“A species like the hedgehog helps us to connect with the public, and people are very generous and willing to donate their time and money because of them.”
Nida Al-Fulaij is grants manager at the People’s Trust for Endangered Species (PTES).
Apart from the occasional government grant, the wildlife charity is dependent on individual donations to support its work.
This includes the funding of interns such as Rachel Cates, who is currently leading research into the capital’s hedgehog population as part of the Zoological Society of London (ZSL)’s HogWatch programme.
The latest research based on camera trap surveys from 2019 suggests there are hotspots of the iconic but endangered mammals in parts of south west London including Barnes and Putney, as well as in Hampstead Heath in north London.
Mrs Al-Fulaij said: “We’re pleased and we want to do everything we can to understand where it is hedgehogs are still surviving and how we can replicate that in other areas so we can return them to a favourable status again.”
Previous surveys conducted by the British Hedgehog Preservation Society (BHPS) and PTES found half of rural hedgehogs have been lost from the countryside, and a third from towns and cities, since 2000.
This is due to a combination of factors including agricultural intensification and pesticide use in rural areas, and lack of connectivity, fenced in gardens and busier roads in urban areas as well as more extreme weather.
People power appears to be turning the tide however.
Miss Cates said: “Hedgehogs are adorable. Lots of volunteers, usually found through ‘friends of’ parks groups, have been involved in setting the camera traps.
“People are interested to see the results. They’re getting on board and willing to make changes to help.”
Dr Chris Carbone, who is overseeing the project at ZSL, agrees.
He said: “The way one gets really interested in nature is by seeing and experiencing it, just hearing about it won’t attract your attention as much.
“People are becoming increasing more urban so urban wildlife is a great way of introducing the public to the natural world and getting them excited about conservation more broadly.”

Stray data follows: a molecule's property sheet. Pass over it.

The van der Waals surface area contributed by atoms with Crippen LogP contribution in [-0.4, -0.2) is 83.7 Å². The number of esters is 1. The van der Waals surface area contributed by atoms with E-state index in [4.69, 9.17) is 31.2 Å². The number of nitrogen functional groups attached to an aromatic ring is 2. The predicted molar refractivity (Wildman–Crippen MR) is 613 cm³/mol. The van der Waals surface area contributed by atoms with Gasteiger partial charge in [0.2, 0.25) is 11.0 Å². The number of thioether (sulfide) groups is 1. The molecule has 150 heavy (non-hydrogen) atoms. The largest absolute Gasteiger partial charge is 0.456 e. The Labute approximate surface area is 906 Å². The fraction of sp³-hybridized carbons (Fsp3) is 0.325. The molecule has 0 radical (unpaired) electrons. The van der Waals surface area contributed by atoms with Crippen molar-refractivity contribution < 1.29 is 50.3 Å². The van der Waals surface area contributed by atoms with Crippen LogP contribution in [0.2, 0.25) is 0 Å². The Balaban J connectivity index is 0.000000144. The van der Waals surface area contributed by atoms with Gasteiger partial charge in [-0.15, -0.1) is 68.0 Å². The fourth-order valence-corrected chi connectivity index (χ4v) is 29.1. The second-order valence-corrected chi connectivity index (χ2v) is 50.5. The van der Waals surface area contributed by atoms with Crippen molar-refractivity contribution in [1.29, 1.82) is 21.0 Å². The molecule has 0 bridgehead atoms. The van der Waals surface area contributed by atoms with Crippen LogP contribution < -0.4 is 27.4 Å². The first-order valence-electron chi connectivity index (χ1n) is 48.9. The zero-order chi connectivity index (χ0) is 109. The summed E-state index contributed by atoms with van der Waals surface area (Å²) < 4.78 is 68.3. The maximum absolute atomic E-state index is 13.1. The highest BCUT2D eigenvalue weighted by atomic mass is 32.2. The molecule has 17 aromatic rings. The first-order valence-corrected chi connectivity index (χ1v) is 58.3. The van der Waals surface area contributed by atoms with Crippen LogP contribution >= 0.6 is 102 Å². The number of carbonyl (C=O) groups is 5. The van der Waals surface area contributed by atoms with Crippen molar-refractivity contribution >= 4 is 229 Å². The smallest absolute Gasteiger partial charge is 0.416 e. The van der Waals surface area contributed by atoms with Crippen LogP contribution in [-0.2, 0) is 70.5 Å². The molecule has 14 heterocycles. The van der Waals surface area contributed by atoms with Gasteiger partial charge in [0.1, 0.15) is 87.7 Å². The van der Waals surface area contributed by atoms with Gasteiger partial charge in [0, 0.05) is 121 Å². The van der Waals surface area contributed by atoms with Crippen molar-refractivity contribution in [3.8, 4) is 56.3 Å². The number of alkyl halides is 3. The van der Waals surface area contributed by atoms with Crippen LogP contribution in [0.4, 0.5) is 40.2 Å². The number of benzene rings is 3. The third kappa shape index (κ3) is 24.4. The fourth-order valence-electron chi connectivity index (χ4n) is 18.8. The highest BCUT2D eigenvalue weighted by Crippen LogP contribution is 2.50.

The Barnes Hedgehogs group is a perfect example of the power of community action, with neighbours co-ordinating their efforts to create a ‘wildlife corridor’ by cutting CD-sized holes in garden fences.
Hedgehogs can travel up to a kilometre each night when foraging.
Mr Carbone said: “I’m really inspired by these neighbourhood groups. If there are others out there it would be fantastic to hear from them and see whether we could set up more surveys.
“Part of our learning about where hedgehogs are comes from neighbourhood groups that know what’s in their area.”
Mr Carbone also aspires to set up a camera trap lending library to help people survey other spaces such as their own private gardens, a key area missing from current surveys, but such plans are dependent on more funding becoming available.
Reintroducing hedgehogs to barren areas is another idea being considered.
“At the moment we wouldn’t want to do that as they’ve died out because the conditions aren’t good enough for them and it wouldn’t be fair to reintroduce them and see them die out again,” Mr Carbone said.
“But if we made improvements to wildlife corridors and habitats then we can try to turn the tide and increase the population.”
The future of the hedgehog is still far from secure, but the fight is on, and people seem ready to rise to the challenge.
Feature image credit: Stephen Olivier